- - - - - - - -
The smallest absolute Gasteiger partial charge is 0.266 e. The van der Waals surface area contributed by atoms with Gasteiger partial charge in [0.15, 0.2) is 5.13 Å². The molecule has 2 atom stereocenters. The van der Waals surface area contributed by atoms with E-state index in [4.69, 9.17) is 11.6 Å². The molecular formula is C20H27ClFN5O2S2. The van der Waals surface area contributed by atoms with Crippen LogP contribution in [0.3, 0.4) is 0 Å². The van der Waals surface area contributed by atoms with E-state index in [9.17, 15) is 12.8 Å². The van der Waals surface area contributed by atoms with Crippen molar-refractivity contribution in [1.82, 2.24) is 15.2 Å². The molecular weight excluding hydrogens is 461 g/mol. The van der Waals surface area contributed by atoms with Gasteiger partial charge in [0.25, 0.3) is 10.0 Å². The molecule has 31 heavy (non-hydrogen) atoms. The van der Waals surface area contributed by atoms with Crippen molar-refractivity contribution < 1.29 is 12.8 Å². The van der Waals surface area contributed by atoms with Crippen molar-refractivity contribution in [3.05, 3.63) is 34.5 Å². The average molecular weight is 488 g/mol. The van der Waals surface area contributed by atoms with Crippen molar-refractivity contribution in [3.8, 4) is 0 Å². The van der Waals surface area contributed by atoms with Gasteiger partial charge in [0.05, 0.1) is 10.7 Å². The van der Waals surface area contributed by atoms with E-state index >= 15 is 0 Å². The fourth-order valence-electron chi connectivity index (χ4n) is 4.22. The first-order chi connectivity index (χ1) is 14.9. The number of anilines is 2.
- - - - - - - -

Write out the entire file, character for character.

The smallest absolute Gasteiger partial charge is 0.266 e. The van der Waals surface area contributed by atoms with Gasteiger partial charge in [0.15, 0.2) is 5.13 Å². The molecule has 2 atom stereocenters. The van der Waals surface area contributed by atoms with E-state index in [4.69, 9.17) is 11.6 Å². The molecular formula is C20H27ClFN5O2S2. The van der Waals surface area contributed by atoms with Crippen LogP contribution in [0.3, 0.4) is 0 Å². The van der Waals surface area contributed by atoms with E-state index in [9.17, 15) is 12.8 Å². The van der Waals surface area contributed by atoms with Crippen molar-refractivity contribution in [1.82, 2.24) is 15.2 Å². The molecular weight excluding hydrogens is 461 g/mol. The van der Waals surface area contributed by atoms with Gasteiger partial charge in [0.25, 0.3) is 10.0 Å². The molecule has 31 heavy (non-hydrogen) atoms. The van der Waals surface area contributed by atoms with Crippen molar-refractivity contribution < 1.29 is 12.8 Å². The van der Waals surface area contributed by atoms with Crippen molar-refractivity contribution in [3.05, 3.63) is 34.5 Å². The average molecular weight is 488 g/mol. The van der Waals surface area contributed by atoms with Crippen molar-refractivity contribution in [3.8, 4) is 0 Å². The van der Waals surface area contributed by atoms with Gasteiger partial charge in [0.05, 0.1) is 10.7 Å². The van der Waals surface area contributed by atoms with E-state index >= 15 is 0 Å². The fourth-order valence-electron chi connectivity index (χ4n) is 4.22. The first-order chi connectivity index (χ1) is 14.9. The number of anilines is 2.